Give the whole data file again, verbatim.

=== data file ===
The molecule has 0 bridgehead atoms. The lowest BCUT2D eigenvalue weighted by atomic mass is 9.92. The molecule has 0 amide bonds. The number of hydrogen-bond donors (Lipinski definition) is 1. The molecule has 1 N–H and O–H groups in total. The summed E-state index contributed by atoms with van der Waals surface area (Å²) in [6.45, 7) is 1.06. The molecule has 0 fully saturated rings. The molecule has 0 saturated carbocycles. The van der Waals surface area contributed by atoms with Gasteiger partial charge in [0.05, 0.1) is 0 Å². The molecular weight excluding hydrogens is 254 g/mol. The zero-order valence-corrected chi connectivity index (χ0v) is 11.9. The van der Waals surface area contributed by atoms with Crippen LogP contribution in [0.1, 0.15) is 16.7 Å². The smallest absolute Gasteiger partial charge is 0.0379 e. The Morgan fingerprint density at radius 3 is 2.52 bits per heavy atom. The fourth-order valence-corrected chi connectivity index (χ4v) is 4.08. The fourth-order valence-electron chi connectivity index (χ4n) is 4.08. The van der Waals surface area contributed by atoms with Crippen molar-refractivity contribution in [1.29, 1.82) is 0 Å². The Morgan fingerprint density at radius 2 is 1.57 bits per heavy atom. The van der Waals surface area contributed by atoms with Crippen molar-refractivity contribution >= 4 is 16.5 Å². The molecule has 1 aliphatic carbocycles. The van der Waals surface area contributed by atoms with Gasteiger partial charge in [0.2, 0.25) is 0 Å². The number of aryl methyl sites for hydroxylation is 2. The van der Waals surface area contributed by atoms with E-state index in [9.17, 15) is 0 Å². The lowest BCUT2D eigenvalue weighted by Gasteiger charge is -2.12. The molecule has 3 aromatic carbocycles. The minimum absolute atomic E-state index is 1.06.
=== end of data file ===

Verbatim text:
The molecule has 0 bridgehead atoms. The lowest BCUT2D eigenvalue weighted by atomic mass is 9.92. The molecule has 0 amide bonds. The number of hydrogen-bond donors (Lipinski definition) is 1. The molecule has 1 N–H and O–H groups in total. The summed E-state index contributed by atoms with van der Waals surface area (Å²) in [6.45, 7) is 1.06. The molecule has 0 fully saturated rings. The molecule has 0 saturated carbocycles. The van der Waals surface area contributed by atoms with Gasteiger partial charge in [0.05, 0.1) is 0 Å². The molecular weight excluding hydrogens is 254 g/mol. The zero-order valence-corrected chi connectivity index (χ0v) is 11.9. The van der Waals surface area contributed by atoms with Crippen LogP contribution in [0.1, 0.15) is 16.7 Å². The smallest absolute Gasteiger partial charge is 0.0379 e. The Morgan fingerprint density at radius 3 is 2.52 bits per heavy atom. The fourth-order valence-corrected chi connectivity index (χ4v) is 4.08. The fourth-order valence-electron chi connectivity index (χ4n) is 4.08. The van der Waals surface area contributed by atoms with Crippen molar-refractivity contribution in [1.29, 1.82) is 0 Å². The Morgan fingerprint density at radius 2 is 1.57 bits per heavy atom. The van der Waals surface area contributed by atoms with Crippen molar-refractivity contribution >= 4 is 16.5 Å². The molecule has 1 aliphatic carbocycles. The van der Waals surface area contributed by atoms with Gasteiger partial charge in [0.2, 0.25) is 0 Å². The number of aryl methyl sites for hydroxylation is 2. The van der Waals surface area contributed by atoms with E-state index in [9.17, 15) is 0 Å². The lowest BCUT2D eigenvalue weighted by Gasteiger charge is -2.12. The molecule has 3 aromatic carbocycles. The minimum absolute atomic E-state index is 1.06.